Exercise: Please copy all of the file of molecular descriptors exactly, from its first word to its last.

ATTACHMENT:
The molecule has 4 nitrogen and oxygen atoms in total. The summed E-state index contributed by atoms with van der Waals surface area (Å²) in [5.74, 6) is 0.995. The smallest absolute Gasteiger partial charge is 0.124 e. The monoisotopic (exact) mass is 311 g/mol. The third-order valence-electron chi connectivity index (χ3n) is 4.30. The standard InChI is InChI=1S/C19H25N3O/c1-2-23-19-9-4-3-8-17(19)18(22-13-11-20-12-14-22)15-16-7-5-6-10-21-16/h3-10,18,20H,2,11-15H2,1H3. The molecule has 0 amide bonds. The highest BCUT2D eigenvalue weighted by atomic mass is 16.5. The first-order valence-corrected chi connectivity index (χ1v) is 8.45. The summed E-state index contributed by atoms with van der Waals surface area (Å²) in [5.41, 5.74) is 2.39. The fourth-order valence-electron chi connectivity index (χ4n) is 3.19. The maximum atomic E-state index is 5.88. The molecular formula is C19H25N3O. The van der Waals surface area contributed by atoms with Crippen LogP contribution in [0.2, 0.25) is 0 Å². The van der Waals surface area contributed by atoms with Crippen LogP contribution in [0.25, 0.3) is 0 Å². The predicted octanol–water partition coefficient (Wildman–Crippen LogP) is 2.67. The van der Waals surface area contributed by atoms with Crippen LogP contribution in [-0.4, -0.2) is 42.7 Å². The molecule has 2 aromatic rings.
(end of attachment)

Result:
The molecule has 4 nitrogen and oxygen atoms in total. The summed E-state index contributed by atoms with van der Waals surface area (Å²) in [5.74, 6) is 0.995. The smallest absolute Gasteiger partial charge is 0.124 e. The monoisotopic (exact) mass is 311 g/mol. The third-order valence-electron chi connectivity index (χ3n) is 4.30. The standard InChI is InChI=1S/C19H25N3O/c1-2-23-19-9-4-3-8-17(19)18(22-13-11-20-12-14-22)15-16-7-5-6-10-21-16/h3-10,18,20H,2,11-15H2,1H3. The molecule has 0 amide bonds. The highest BCUT2D eigenvalue weighted by atomic mass is 16.5. The first-order valence-corrected chi connectivity index (χ1v) is 8.45. The summed E-state index contributed by atoms with van der Waals surface area (Å²) in [5.41, 5.74) is 2.39. The fourth-order valence-electron chi connectivity index (χ4n) is 3.19. The maximum atomic E-state index is 5.88. The molecular formula is C19H25N3O. The van der Waals surface area contributed by atoms with Crippen LogP contribution in [0.2, 0.25) is 0 Å². The van der Waals surface area contributed by atoms with Crippen LogP contribution in [0.25, 0.3) is 0 Å². The predicted octanol–water partition coefficient (Wildman–Crippen LogP) is 2.67. The van der Waals surface area contributed by atoms with Crippen LogP contribution in [-0.4, -0.2) is 42.7 Å². The molecule has 2 aromatic rings.